Inevitably, after the re-lived joy of Led Zeppelin’s first six albums released in all their “deluxe” glory, we come to this, the final triptych in the Zep legend. Here’s where the story ends.
The final three offerings, one of which is a compilation of outtakes that spans their career, have never been held in the same regard as their predecessors. Presence had the unenviable task of being the follow up to 1975’s magnum opus Physical Graffiti, an album brimming with ideas and spread over two disks. It was at this point where an almost tangible decline started for the hitherto biggest band on planet Earth.
Recorded amid the turmoil of being exiled from their own country for tax reasons, and after Plant had suffered a serious injury in a car crash (recording his vocals from a wheelchair), it differed greatly from its predecessor – eschewing the varying styles and lush instrumentation for more straightforward ensemble performance. Four lads, jamming together, making the rock noise.
The stripped back performance reveals the tightness and vim in Bonham and Jones’ playing, particularly the album opener ‘Achilles’ Last Stand’, where Jones’ high-end plucking propels the tempo of the track. While ‘Royal Orleans’ grooves with the rawness of Bonham’s drums, and Page pulls out the old blues idioms with the epic ‘Nobody’s Fault But Mine’, the rest of album, rushed and exhausted sounding, is a shade of grey on the otherwise vibrant Zep spectrum. ‘Tea For One’ is an inexplicably wan facsimile of ‘Since I’ve Been Loving You’ and Plant especially hated the process – seated and recuperating as he was throughout – and at times it shows.
If Zep thought they had problems going in to record Presence, they were nothing compared to those that preceded the recording of their next studio album, In Through The Out Door. During the US tour of 1977, Plant received the devastating news that his five year old son, Karac, had died suddenly of a viral infection. The tour was cancelled, and Plant returned to his family, adamant at the time that he was finished with rock and roll, going so far as to seriously consider a new career in education.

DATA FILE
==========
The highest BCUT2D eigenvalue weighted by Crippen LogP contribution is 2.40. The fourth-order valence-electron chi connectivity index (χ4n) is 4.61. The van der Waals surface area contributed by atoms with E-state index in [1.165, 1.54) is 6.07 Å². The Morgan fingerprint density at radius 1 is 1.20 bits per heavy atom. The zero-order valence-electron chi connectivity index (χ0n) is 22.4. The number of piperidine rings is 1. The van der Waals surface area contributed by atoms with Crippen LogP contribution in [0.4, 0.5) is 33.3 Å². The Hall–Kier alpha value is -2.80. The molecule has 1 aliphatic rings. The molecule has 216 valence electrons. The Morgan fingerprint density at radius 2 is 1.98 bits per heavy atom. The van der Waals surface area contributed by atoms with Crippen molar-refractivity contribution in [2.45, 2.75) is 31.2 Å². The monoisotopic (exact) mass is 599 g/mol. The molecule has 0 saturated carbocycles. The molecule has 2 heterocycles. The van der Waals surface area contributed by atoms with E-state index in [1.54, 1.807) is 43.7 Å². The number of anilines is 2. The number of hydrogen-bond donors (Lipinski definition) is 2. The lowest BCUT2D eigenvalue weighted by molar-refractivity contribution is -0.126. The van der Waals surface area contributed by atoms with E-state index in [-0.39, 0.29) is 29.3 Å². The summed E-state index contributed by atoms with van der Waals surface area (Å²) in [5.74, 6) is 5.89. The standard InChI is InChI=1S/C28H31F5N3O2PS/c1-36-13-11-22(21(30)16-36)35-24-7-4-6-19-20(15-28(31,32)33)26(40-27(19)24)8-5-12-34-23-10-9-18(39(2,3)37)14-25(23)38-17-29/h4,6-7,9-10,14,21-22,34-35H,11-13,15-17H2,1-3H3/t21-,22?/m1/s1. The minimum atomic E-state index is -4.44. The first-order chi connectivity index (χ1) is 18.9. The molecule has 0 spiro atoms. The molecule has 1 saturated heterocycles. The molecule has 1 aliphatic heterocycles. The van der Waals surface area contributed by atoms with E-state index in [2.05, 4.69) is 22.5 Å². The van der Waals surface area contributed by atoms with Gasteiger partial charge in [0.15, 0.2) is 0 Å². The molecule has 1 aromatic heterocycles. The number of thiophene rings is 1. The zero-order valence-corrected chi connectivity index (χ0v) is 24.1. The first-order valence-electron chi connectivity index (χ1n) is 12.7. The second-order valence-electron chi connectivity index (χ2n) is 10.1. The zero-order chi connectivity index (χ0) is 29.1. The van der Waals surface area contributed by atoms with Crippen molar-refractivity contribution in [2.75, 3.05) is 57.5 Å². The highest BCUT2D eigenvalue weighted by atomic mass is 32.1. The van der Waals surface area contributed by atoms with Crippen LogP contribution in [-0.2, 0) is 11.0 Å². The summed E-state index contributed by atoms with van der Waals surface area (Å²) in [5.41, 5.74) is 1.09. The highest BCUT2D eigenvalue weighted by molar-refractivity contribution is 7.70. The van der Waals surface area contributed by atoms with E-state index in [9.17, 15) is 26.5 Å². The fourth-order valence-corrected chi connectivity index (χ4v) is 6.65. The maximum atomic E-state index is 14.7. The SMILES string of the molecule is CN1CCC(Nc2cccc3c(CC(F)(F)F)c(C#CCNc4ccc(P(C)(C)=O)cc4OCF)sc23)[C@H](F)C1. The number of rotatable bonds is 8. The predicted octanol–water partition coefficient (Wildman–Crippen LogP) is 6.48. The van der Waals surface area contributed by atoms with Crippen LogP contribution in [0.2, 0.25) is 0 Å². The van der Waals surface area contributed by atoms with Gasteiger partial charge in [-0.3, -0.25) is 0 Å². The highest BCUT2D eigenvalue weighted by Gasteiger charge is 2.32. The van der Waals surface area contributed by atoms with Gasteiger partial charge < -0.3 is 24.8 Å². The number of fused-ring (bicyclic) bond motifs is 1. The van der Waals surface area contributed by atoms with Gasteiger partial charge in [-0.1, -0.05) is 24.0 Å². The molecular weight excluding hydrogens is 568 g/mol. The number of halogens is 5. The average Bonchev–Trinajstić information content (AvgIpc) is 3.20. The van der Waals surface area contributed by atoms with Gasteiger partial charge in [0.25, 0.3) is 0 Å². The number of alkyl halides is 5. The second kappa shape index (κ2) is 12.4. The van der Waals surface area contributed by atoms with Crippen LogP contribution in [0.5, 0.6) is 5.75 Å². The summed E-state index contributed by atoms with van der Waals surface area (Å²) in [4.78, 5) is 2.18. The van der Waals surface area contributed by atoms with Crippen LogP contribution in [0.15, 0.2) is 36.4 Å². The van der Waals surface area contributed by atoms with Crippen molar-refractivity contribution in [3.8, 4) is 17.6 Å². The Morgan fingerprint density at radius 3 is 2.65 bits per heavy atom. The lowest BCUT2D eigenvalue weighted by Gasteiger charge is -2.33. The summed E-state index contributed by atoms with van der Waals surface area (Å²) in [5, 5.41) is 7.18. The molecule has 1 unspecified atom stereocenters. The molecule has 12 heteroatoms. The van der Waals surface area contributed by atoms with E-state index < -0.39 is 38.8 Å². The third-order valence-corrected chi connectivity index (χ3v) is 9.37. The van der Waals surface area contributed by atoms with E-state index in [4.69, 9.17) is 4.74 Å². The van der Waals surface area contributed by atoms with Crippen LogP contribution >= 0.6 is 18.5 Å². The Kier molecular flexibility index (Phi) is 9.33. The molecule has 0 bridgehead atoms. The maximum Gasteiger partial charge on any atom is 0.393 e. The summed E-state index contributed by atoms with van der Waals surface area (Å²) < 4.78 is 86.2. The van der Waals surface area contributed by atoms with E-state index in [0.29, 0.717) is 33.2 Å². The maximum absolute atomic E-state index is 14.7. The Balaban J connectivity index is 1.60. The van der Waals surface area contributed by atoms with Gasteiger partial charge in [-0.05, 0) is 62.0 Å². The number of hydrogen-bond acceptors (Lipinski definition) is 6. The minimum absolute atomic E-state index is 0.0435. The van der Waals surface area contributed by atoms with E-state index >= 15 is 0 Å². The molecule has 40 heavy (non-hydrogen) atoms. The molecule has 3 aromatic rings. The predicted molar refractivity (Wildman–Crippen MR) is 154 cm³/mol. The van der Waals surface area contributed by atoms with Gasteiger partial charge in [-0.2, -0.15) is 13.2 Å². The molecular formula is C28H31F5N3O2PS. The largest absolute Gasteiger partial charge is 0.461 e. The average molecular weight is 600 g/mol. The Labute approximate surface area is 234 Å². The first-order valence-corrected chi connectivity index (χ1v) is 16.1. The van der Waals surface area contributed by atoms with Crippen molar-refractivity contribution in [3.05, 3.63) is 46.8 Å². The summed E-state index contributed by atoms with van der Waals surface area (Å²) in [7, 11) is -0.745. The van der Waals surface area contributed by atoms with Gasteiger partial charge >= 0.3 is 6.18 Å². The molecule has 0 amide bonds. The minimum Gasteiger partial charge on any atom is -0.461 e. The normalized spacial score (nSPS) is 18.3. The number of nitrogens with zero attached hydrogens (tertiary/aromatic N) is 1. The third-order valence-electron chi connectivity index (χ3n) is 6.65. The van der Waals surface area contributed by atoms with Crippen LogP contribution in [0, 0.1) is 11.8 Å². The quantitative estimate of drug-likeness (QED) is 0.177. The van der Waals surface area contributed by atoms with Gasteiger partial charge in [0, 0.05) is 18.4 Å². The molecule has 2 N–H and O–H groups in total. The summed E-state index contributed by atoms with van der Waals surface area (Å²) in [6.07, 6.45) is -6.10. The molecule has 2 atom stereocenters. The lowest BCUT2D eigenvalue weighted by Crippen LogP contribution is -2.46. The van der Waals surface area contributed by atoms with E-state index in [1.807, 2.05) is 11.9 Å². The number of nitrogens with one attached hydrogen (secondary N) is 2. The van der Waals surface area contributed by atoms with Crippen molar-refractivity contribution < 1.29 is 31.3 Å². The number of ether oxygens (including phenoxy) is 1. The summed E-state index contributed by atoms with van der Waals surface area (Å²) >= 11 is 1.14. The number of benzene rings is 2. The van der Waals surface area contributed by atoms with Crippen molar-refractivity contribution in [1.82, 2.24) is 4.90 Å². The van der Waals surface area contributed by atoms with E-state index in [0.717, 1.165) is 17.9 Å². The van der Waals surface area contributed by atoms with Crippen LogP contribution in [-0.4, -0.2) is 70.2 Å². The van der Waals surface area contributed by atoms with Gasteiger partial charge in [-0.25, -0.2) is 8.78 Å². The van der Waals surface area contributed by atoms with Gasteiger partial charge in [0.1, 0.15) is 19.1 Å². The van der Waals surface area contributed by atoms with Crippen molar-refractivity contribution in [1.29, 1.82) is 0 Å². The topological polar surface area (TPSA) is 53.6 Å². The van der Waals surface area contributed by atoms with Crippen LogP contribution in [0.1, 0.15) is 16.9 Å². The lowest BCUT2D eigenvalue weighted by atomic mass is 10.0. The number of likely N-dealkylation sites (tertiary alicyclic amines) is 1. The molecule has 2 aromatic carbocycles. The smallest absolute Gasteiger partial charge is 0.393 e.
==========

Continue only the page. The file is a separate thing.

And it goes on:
During this time, it was Bonzo Bonham who was there for Plant, something Plant himself attributes to Bonham’s Northern-ness. Page, Jones and manager Peter Grant failed to even turn up to Karac’s funeral, creating serious tension within the group and in order to keep the band going, Page had to admit to the grieving frontman that without him, Led Zeppelin couldn’t exist. As if to prove the point, In Through The Out Door featured less Jimmy Page than ever before and instead was driven by Plant’s vocals and Jones’s various keyboards.
Page had his own problems at the time. He was, according to tour manager Richard Cole, in the midst of heroin addiction. Page has never admitted to an addiction, although he has said that drugs were very much part of the band, and that cocaine had helped with the swift recording of Presence. Rumours abound that Page’s lack of ostensible input into In Through The Out Door was a result of his “addiction”, rumours that he has refuted, claiming that his main job was as producer. Who knows? What’s clearer is that Bonzo was at this stage in the throes of his own alcoholism, and unchecked, it would eventually lead to his death. His influence is notably muted.
Despite all this, In Through The Out Door does not sound like an insular or difficult album. The sharpness of Jones’s synths helps cut through the fug, and keeps things moving. Like old times, they put various musical tropes through their paces, though not always successfully. The countrified stomp of ‘Hot Dog’ fails to be quite as charming as it thinks, and Page’s guitar work is uneven throughout. It sounds like The Band warming up. The odd samba of ‘Fool In The Rain’ doesn’t work. It’s incongruous and weird, out of place even on this melange of a record. But there are moments of triumph. ‘In The Evening’ could open any Zeppelin record (post ‘III), and ‘South Bound Suarez’ has an infectious jaunt.
In the context of the record itself, ‘Carouselambra’ is the standout. But even in the context of their entire career, it’s still special. It features Bonzo’s last great drum performance. The stabbing synth sound would be borrowed from heavily during the next decade, by dodgy hair metal bands, mostly.
Page had ceded ground to Plant in his attempts to keep Zep a going concern. The result was an album he didn’t particularly rate. It was too soft for Jimmy’s tastes. He went so far as to claim that ‘All My Love’, Plant’s paean to his recently deceased son to be “not us” in an interview in 1998. You get the impression that Page is somehow stuck there, in 1980, having appeased Plant and before Bonzo died, plotting Led Zeppelin’s next step. More riffs. More loud. More guitar. More like the Zeppelin of old. It didn’t happen, as John Henry Bonham was found dead on September 25th 1980, after a day of rehearsals and booze. Bonzo, 32 at the time, had three pints of vodka in his system and choked on his own vomit as he slept. The group disbanded, rather than carry on. Enervated by touring and drugs and death, it seemed the natural reaction to the loss of their friend and drummer. Much to Page’s chagrin, you’d think, In Through the Out Door was to be Led Zeppelin’s last album.